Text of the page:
It was a big moment in every sense. When the Ariane 5 shook and lifted skyward, it marked not only the heaviest payload carried into orbit to date by Europe's premier rocket but the 200th mission of the launcher series initiated back in 1979.
Point perfect: Ariane delivered Johannes Kepler precisely into the 260km-high orbit demanded
Wednesday night's beefy passenger was the European space freighter, or Automated Transfer Vehicle (ATV). Nicknamed Johannes Kepler for this mission, the robotic truck tipped the scales at 20,062kg.
I've discussed the capabilities of the ATV on a number of occasions, especially its very smart rendezvous and docking technology that allows it to find its own way to a destination and attach itself without any human intervention.
The current ship is the second such vehicle (the first, "Jules Verne", went to the launch pad 600kg lighter than Kepler). Three more ATVs are in various stages of construction.
The freighters are a kind of subscription that Europe has to pay to be a member of the International Space Station "club". Instead of handing over cash to the Americans to get access to the orbiting laboratory for its astronauts, Europe has instead bartered a logistics role for itself.
So long as ATVs keep turning up at the station with several tonnes of food, water, air, fuel and equipment, European astronauts can claim a place on the platform for six months out of every 24.
The ATV production line requires a decision now on any future orders
The supplies that will fly on the next three ATVs should see Europe meet its end of the bargain through to about 2016. But as we know, the station now looks as though it will fly until at least 2020, and perhaps beyond.
So how should Europe continue to pay its subscription?
It's a very timely question right now because European industry has told Esa that if the production line for the freighters is to be kept open and economical then fresh orders must be placed very soon.
For a long time, the expectation was that Esa would request simply an ATV-6 and ATV-7, with little significant change in the basic design concept.
Then the idea was floated of having a return capability added to at least one of these vehicles.
At the moment, the ATVs are destroyed at the end of their mission by being commanded to burn up in the Earth's atmosphere with all the refuse off-loaded from the space station.
Feasibility work has been done to assess the implications of adding a re-entry capsule, one that could be used in the first instance to bring cargo safely down to Earth and then maybe, sometime in the future, even astronauts.
But this option, known as the Advance Re-Entry Vehicle, does not appear to have the momentum it once had.
Adding a return capsule to an ATV may not be the best option in a common transportation plan
Driving the thought process now is the need for a global transportation policy, the idea that the different partners in the space station club bring capabilities that enhance the overall effectiveness of their endeavours in orbit.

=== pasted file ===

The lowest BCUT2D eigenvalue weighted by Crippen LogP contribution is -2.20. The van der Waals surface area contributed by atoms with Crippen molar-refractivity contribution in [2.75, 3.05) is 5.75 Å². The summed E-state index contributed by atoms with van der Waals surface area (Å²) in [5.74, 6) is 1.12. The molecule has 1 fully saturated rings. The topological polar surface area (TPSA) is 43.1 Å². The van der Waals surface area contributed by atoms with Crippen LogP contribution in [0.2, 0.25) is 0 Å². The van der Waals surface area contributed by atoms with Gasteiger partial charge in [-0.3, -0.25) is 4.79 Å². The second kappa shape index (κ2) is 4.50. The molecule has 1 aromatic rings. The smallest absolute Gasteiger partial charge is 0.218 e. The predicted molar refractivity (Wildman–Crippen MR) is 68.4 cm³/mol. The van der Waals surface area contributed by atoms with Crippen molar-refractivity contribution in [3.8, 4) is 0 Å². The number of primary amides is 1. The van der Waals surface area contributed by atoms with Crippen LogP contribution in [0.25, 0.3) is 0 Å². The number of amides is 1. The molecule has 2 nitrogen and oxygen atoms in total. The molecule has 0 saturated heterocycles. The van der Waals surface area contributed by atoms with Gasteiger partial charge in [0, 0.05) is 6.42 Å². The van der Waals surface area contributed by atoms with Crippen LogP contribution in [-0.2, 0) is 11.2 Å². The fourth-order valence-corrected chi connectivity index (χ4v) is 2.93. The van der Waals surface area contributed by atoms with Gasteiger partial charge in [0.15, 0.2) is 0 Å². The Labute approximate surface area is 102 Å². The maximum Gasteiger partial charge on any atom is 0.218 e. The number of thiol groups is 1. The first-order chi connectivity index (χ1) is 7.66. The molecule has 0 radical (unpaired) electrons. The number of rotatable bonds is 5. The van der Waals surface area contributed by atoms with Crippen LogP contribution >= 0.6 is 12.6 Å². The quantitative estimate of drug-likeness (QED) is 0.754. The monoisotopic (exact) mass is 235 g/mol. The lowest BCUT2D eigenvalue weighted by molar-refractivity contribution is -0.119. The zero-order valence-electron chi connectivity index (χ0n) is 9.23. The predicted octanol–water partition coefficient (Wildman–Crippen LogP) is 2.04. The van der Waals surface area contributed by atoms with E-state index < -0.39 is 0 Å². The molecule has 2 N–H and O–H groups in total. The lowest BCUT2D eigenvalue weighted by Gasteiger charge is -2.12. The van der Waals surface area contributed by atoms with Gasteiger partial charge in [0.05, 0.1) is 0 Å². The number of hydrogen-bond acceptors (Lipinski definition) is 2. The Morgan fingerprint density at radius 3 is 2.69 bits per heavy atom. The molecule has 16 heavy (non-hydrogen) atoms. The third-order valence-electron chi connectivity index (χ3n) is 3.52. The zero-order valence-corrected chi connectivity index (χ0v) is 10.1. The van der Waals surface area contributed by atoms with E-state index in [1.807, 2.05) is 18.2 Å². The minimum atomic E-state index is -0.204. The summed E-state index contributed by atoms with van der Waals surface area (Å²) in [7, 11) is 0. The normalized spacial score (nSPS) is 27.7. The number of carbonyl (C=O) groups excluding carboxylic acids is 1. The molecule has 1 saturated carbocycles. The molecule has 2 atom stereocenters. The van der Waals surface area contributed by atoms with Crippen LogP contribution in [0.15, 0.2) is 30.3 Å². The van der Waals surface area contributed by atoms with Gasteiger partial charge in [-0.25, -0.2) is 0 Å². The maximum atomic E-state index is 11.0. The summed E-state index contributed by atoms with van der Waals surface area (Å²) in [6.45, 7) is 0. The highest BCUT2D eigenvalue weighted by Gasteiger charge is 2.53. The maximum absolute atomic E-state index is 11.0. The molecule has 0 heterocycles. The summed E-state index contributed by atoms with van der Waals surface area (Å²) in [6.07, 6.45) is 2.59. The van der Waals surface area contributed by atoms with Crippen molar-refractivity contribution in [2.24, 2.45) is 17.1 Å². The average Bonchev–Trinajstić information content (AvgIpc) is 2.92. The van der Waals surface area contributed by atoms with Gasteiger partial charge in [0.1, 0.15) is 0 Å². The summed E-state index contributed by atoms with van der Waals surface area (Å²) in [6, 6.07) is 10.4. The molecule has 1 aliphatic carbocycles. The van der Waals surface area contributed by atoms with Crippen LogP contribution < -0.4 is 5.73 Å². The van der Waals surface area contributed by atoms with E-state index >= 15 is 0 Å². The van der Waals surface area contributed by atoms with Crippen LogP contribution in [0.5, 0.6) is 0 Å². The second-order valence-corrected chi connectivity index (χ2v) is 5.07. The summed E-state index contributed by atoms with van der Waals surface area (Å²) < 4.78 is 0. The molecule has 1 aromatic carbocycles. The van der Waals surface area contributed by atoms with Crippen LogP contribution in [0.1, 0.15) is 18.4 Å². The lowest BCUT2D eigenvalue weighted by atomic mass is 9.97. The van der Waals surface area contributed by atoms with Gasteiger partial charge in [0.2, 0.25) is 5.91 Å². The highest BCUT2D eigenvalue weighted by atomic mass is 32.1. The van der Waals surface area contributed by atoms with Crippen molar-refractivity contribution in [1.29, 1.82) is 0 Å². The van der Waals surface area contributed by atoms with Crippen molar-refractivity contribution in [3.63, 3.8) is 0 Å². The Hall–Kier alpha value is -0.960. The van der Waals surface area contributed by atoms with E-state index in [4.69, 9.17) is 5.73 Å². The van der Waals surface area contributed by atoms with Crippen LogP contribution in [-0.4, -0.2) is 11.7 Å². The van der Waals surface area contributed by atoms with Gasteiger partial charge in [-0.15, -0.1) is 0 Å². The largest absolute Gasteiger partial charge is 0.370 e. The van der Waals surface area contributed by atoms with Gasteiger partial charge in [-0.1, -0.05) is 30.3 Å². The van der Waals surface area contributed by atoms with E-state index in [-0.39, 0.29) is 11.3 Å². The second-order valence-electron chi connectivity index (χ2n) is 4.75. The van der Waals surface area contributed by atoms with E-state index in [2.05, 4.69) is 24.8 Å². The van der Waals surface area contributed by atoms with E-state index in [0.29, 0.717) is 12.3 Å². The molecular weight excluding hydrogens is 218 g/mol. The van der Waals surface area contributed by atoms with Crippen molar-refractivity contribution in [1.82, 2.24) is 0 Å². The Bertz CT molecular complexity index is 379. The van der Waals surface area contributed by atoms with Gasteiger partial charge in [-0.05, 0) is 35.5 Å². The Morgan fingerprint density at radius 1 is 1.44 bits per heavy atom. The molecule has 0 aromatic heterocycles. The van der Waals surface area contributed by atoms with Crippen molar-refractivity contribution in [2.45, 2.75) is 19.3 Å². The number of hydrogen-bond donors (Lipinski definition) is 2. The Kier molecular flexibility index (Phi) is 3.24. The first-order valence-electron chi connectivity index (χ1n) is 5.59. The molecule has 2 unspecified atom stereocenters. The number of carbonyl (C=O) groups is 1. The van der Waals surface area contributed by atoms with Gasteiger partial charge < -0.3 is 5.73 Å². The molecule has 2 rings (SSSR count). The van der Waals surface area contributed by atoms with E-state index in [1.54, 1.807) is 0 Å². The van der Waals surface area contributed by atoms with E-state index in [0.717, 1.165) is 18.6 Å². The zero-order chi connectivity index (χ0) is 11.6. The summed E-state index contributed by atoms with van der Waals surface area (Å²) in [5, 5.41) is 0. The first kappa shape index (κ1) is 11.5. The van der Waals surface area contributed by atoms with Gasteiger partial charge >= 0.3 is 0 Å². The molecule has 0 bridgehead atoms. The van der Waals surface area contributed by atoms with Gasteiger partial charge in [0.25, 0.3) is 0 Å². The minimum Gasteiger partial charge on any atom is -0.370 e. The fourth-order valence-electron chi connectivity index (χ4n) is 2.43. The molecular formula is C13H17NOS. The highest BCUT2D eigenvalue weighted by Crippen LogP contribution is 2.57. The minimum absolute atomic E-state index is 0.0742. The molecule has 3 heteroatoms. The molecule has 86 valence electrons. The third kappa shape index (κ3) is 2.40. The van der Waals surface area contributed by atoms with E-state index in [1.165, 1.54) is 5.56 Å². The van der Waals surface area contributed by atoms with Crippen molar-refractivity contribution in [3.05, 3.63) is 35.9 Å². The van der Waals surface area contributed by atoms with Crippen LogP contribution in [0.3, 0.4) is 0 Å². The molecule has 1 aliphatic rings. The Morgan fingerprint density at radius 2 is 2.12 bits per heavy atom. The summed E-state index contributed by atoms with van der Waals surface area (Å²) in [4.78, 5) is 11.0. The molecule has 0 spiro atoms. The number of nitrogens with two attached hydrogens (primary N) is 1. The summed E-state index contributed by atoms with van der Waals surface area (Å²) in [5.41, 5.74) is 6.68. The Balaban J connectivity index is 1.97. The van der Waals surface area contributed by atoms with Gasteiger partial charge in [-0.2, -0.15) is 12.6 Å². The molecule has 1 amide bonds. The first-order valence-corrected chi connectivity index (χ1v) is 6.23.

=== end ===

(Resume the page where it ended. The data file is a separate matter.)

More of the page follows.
In other words, on space transportation they should all play as a team. And with a number of return capsules already in development in the US (such as Dragon, Boeing CST-100, etc), does Europe really need to be duplicating this function?
Should it instead try something different, something new? Shouldn't the next series of ATVs look to take that clever automatic rendezvous and docking technology into new roles?
Simonetta Di Pippo is the director of human spaceflight at Esa. She told me that Esa was looking at re-defining the ships:
"The idea is to procure up to ATV-5 and then to develop a new system. We want something new in order also to keep the expertise in our industry.
"We're discussing that in the context of the extension of ISS up to 2020 and beyond with our member states. It would be something that is a derivative of the ATV, with the requirements to be discussed with the station partners. Because whatever we develop, it has to be done on the basis of a common understanding of what is needed for the future.
"With the new commercial systems coming out, we need to revisit the overall picture; and this has to be done together with the partners. In the past, we've had co-ordination but not a common plan. Now we want to develop a common plan that allows us to co-operate while at the same time being autonomous in certain technologies.
"[The future vehicle] needs certain requirements. The space station needs to be de-orbited at a certain point; we need probably also on the longer term to be able to send some pressurised modules to the station, because we do believe that more space will be needed in the years to come; and it would need to have some features like a service module that could act as a tug.
"In June, we should have the requirements on the table, jointly agreed with Nasa and the other partners."
So, some new roles for the European space freighter are being defined and we'll find out what they are very shortly.
The issue of de-orbiting the space station is an interesting one. Currently, we've no clear idea when that might happen; it could be quite late in the 2020s if the modules receive the necessary certification or/and are updated.
But what is clear is that of all the vehicles out there at the moment, only the ATV has the propulsive might to bring the 400-tonne structure down into the atmosphere and a controlled burn-up.